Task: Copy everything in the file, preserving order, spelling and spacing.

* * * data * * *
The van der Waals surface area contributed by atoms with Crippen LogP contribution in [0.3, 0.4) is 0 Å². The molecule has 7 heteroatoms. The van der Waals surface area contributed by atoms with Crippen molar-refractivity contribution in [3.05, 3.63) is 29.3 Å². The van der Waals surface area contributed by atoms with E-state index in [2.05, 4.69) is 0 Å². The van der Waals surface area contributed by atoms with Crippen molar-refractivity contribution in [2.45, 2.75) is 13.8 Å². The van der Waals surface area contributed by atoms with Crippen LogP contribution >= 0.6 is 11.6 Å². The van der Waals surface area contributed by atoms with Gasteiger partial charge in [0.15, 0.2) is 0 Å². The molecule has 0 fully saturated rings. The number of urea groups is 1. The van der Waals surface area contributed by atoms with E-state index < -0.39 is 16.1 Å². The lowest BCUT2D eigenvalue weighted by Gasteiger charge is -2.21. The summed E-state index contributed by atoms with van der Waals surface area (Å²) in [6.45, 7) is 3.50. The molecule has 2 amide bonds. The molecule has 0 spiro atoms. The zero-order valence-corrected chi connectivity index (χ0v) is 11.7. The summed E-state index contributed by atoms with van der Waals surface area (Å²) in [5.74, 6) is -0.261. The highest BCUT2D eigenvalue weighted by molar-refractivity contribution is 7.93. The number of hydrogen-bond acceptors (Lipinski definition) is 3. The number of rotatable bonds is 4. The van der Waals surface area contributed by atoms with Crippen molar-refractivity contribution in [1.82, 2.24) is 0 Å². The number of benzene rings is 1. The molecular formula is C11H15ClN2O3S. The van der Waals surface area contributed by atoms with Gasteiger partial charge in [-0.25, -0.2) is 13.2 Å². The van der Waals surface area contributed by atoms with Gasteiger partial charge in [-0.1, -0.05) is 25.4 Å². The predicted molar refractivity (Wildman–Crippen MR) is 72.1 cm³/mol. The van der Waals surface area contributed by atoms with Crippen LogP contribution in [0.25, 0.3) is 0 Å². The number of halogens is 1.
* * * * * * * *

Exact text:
The van der Waals surface area contributed by atoms with Crippen LogP contribution in [0.3, 0.4) is 0 Å². The molecule has 7 heteroatoms. The van der Waals surface area contributed by atoms with Crippen molar-refractivity contribution in [3.05, 3.63) is 29.3 Å². The van der Waals surface area contributed by atoms with E-state index in [2.05, 4.69) is 0 Å². The van der Waals surface area contributed by atoms with Crippen molar-refractivity contribution in [2.45, 2.75) is 13.8 Å². The van der Waals surface area contributed by atoms with Crippen LogP contribution >= 0.6 is 11.6 Å². The van der Waals surface area contributed by atoms with Gasteiger partial charge in [0.15, 0.2) is 0 Å². The molecule has 0 fully saturated rings. The number of urea groups is 1. The van der Waals surface area contributed by atoms with E-state index < -0.39 is 16.1 Å². The lowest BCUT2D eigenvalue weighted by Gasteiger charge is -2.21. The summed E-state index contributed by atoms with van der Waals surface area (Å²) in [6.45, 7) is 3.50. The molecule has 2 amide bonds. The molecule has 0 spiro atoms. The zero-order valence-corrected chi connectivity index (χ0v) is 11.7. The summed E-state index contributed by atoms with van der Waals surface area (Å²) in [5.74, 6) is -0.261. The highest BCUT2D eigenvalue weighted by molar-refractivity contribution is 7.93. The number of hydrogen-bond acceptors (Lipinski definition) is 3. The number of rotatable bonds is 4. The van der Waals surface area contributed by atoms with Crippen molar-refractivity contribution in [1.82, 2.24) is 0 Å². The number of benzene rings is 1. The molecular formula is C11H15ClN2O3S. The van der Waals surface area contributed by atoms with Gasteiger partial charge in [-0.25, -0.2) is 13.2 Å². The van der Waals surface area contributed by atoms with Gasteiger partial charge in [-0.1, -0.05) is 25.4 Å². The predicted molar refractivity (Wildman–Crippen MR) is 72.1 cm³/mol. The van der Waals surface area contributed by atoms with Crippen LogP contribution in [0.25, 0.3) is 0 Å². The number of halogens is 1.